12. Rockets (45 wins, No. 8 seed in West). Kevin McHale deserves a lot of credit for melding a lot of new parts into a team that really works and plays to its strengths in Houston. James Harden has proved he can be a superstar that carries a team, Chandler Parsons and Omer Asik have stepped up into key roles. But their running style plays right into the hands of OKC in the first round, and while it will be fun they will be toast.

13. Lakers (45 wins, No. 7 seed in West). Lakers fans got what they wanted — a matchup with the Spurs. And as the Spurs are banged up the Lakers have a better chance than they would against OKC. But the Lakers are not a serious threat to anyone because their defense just isn’t good enough — the Spurs will expose it in the first round and carve it up (sorry Lakers fans, this will not be the flat Spurs team of last Sunday you get to face). Dwight Howard has stepped up in the paint but Steve Blake and Jodie Meeks will find a lot less space to operate and be comfortable.

14. Hawks (44 wins, No. 6 seed in East). Meet the new Hawks, same as the old Hawks. They have a strong front line with Al Horford and Josh Smith but they have never been a serious threat with that core and this year teams hoped to face them rather than the Bulls. They will not beat the Pacers, let alone the Heat.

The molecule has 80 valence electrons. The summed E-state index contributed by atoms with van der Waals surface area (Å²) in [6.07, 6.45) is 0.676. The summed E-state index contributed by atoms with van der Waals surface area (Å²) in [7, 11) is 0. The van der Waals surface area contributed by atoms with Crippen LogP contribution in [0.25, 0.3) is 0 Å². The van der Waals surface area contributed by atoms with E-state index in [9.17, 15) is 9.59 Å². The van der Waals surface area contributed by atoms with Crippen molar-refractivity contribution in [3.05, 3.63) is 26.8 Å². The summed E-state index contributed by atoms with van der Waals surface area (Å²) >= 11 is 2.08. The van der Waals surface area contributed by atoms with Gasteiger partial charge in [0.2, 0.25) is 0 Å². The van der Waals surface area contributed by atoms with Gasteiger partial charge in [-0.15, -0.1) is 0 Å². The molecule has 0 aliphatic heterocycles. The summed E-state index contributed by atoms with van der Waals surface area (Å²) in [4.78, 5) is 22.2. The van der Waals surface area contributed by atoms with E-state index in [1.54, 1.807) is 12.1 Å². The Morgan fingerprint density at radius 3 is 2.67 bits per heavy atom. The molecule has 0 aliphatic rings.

15. Bucks (38 wins, No. 8 seed in East). They get Miami in the first round. There are some people in Milwaukee who think the Bucks have some real matchup advantages with the Heat. They also brew a lot of beer in Milwaukee. These two things are related.

Irving’s 47 lead Celtics past Mavericks to maintain streak

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DALLAS (AP) — Kyrie Irving scored 10 of his season-high 47 points in overtime as the Boston Celtics rallied once again from a double-digit deficit to beat the Dallas Mavericks 110-102 on Monday night and extend their winning streak to 16 games.